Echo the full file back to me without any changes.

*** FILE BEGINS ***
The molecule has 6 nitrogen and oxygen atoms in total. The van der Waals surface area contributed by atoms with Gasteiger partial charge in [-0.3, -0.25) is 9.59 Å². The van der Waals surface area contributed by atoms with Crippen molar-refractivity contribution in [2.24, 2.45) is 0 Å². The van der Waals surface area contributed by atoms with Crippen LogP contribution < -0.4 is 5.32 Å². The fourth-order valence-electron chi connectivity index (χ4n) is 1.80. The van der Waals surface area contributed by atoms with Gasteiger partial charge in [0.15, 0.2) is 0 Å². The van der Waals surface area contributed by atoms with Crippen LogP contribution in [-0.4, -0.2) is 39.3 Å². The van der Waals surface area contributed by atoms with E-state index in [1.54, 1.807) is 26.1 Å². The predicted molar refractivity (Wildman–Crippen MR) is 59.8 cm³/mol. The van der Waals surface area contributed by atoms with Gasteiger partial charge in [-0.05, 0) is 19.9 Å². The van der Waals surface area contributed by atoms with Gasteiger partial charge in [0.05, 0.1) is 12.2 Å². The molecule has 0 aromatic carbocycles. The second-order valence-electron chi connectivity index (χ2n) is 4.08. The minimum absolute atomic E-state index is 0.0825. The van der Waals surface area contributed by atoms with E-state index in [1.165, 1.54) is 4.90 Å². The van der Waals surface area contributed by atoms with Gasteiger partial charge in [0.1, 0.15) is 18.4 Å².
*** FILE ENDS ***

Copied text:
The molecule has 6 nitrogen and oxygen atoms in total. The van der Waals surface area contributed by atoms with Gasteiger partial charge in [-0.3, -0.25) is 9.59 Å². The van der Waals surface area contributed by atoms with Crippen molar-refractivity contribution in [2.24, 2.45) is 0 Å². The van der Waals surface area contributed by atoms with Crippen LogP contribution < -0.4 is 5.32 Å². The fourth-order valence-electron chi connectivity index (χ4n) is 1.80. The van der Waals surface area contributed by atoms with Gasteiger partial charge in [0.15, 0.2) is 0 Å². The van der Waals surface area contributed by atoms with Crippen LogP contribution in [-0.4, -0.2) is 39.3 Å². The van der Waals surface area contributed by atoms with E-state index in [1.54, 1.807) is 26.1 Å². The predicted molar refractivity (Wildman–Crippen MR) is 59.8 cm³/mol. The van der Waals surface area contributed by atoms with Gasteiger partial charge in [-0.05, 0) is 19.9 Å². The van der Waals surface area contributed by atoms with Gasteiger partial charge in [0.05, 0.1) is 12.2 Å². The molecule has 0 aromatic carbocycles. The second-order valence-electron chi connectivity index (χ2n) is 4.08. The minimum absolute atomic E-state index is 0.0825. The van der Waals surface area contributed by atoms with E-state index in [1.165, 1.54) is 4.90 Å². The van der Waals surface area contributed by atoms with Gasteiger partial charge in [0.1, 0.15) is 18.4 Å².